Aptly named, Cathartes aura, “golden purifier or cleanser,” Turkey Vultures are perfectly outfitted as aerial scavengers, the niche they chose 65 million years ago. Their perforate nostril contains the largest scent organ of any bird and allows them to smell a potential meal from more than a mile away. An almost featherless long, narrow head and neck helps them stay clean while dining and soft feet hold down their meal. Turkey Vultures are covered with dark iridescent feathers that warm in the sun to kill bacteria hitching a ride after a meal. Their bright red face surrounds inquisitive eyes, and will change color if threatened.
Turkey Vultures in Wisconsin
Turkey Vultures were rarely seen in Wisconsin until the late 1940’s, when the newly created interstate highway began providing a reliable road kill food source. These birds coast thousands of feet into the sky on thermals (sun heated pockets of air), tilting side to side in circular formations called kettles. Then they coast back to earth, able to cover over 100 miles without a single flap. Efficiency is vital to the survival of a sharp eyed scavenger that doesn’t know when or where their next meal will be.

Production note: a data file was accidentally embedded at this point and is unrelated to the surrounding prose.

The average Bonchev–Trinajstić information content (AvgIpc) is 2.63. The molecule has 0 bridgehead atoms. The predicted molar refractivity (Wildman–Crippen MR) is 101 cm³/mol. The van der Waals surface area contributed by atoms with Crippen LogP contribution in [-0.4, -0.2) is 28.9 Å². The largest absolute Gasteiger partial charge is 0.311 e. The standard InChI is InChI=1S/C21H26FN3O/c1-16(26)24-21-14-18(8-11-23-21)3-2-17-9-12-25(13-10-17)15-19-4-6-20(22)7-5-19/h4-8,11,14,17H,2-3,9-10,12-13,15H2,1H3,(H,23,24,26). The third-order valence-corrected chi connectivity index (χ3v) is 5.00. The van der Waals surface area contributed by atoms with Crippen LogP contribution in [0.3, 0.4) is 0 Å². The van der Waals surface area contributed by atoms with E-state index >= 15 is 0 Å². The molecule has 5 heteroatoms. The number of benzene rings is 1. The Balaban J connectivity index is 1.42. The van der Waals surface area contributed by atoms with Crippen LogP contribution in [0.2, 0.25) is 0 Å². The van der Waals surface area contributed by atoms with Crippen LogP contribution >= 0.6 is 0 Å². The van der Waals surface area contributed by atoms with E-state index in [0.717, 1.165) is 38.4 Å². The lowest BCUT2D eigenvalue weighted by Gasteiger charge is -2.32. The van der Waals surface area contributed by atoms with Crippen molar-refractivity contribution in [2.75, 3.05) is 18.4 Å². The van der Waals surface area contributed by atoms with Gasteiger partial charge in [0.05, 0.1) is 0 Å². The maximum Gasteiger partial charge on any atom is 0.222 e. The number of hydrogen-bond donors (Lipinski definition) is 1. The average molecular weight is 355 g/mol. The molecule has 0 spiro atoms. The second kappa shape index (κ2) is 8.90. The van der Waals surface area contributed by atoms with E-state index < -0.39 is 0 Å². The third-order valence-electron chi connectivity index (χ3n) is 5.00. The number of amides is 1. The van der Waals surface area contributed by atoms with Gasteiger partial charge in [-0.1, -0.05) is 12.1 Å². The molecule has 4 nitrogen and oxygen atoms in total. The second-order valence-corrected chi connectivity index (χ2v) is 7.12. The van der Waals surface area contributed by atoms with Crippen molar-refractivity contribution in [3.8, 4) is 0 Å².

Turkey Vultures are Nature’s Composting Crew
The vulture’s most important tool is one you can’t see – their stomach. Vultures consume millions of pounds of decomposing animals that harbor pathogens and diseases (i.e hanta virus, cholera, anthrax), which could be dangerous to humans. Vultures ingest them, neutralize them in their guts and don’t excrete them. This is an enormous service to humans and other animals. They are a free, mobile composting crew.
Turkey Vultures are often judged by their choice in cuisine, but they provide an extremely valuable service. So the next time you see a gathering of vultures, which are called a wake, think of them as undertakers servicing the animal world.
Learn about Tallulah, the Center’s Turkey Vulture.